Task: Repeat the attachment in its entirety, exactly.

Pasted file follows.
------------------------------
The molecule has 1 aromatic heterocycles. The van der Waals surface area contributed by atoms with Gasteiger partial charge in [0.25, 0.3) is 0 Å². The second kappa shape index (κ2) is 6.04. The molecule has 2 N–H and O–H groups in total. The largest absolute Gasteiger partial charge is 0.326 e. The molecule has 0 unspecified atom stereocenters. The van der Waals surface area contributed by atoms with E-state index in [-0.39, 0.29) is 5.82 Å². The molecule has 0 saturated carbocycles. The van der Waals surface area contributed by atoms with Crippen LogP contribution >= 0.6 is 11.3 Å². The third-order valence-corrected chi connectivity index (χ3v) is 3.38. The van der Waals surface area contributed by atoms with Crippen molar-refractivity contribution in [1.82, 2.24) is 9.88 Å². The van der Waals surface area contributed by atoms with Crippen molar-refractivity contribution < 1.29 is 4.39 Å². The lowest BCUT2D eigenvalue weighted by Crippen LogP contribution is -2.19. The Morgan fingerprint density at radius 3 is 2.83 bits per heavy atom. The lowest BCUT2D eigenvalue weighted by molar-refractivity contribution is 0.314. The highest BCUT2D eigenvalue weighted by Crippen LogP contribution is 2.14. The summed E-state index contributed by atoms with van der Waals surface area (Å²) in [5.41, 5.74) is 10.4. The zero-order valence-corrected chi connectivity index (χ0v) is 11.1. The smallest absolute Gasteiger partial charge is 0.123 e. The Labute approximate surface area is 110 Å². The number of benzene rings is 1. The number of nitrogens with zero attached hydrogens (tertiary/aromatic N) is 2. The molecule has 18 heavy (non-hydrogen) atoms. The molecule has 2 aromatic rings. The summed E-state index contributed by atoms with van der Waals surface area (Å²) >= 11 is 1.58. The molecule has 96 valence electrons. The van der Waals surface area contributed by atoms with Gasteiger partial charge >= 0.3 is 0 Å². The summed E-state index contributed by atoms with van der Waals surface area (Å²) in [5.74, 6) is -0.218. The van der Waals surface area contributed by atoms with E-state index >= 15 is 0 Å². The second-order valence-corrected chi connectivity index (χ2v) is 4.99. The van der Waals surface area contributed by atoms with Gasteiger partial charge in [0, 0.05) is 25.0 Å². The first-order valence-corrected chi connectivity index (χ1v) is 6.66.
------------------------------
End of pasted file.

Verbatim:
The molecule has 1 aromatic heterocycles. The van der Waals surface area contributed by atoms with Gasteiger partial charge in [0.25, 0.3) is 0 Å². The second kappa shape index (κ2) is 6.04. The molecule has 2 N–H and O–H groups in total. The largest absolute Gasteiger partial charge is 0.326 e. The molecule has 0 unspecified atom stereocenters. The van der Waals surface area contributed by atoms with E-state index in [-0.39, 0.29) is 5.82 Å². The molecule has 0 saturated carbocycles. The van der Waals surface area contributed by atoms with Crippen LogP contribution >= 0.6 is 11.3 Å². The third-order valence-corrected chi connectivity index (χ3v) is 3.38. The van der Waals surface area contributed by atoms with Crippen molar-refractivity contribution in [1.82, 2.24) is 9.88 Å². The van der Waals surface area contributed by atoms with Crippen molar-refractivity contribution < 1.29 is 4.39 Å². The lowest BCUT2D eigenvalue weighted by Crippen LogP contribution is -2.19. The Morgan fingerprint density at radius 3 is 2.83 bits per heavy atom. The lowest BCUT2D eigenvalue weighted by molar-refractivity contribution is 0.314. The highest BCUT2D eigenvalue weighted by Crippen LogP contribution is 2.14. The summed E-state index contributed by atoms with van der Waals surface area (Å²) in [5.41, 5.74) is 10.4. The zero-order valence-corrected chi connectivity index (χ0v) is 11.1. The smallest absolute Gasteiger partial charge is 0.123 e. The Labute approximate surface area is 110 Å². The number of benzene rings is 1. The number of nitrogens with zero attached hydrogens (tertiary/aromatic N) is 2. The molecule has 18 heavy (non-hydrogen) atoms. The molecule has 2 aromatic rings. The summed E-state index contributed by atoms with van der Waals surface area (Å²) >= 11 is 1.58. The molecule has 96 valence electrons. The van der Waals surface area contributed by atoms with Gasteiger partial charge >= 0.3 is 0 Å². The summed E-state index contributed by atoms with van der Waals surface area (Å²) in [5.74, 6) is -0.218. The van der Waals surface area contributed by atoms with E-state index >= 15 is 0 Å². The second-order valence-corrected chi connectivity index (χ2v) is 4.99. The van der Waals surface area contributed by atoms with Gasteiger partial charge in [0, 0.05) is 25.0 Å². The first-order valence-corrected chi connectivity index (χ1v) is 6.66.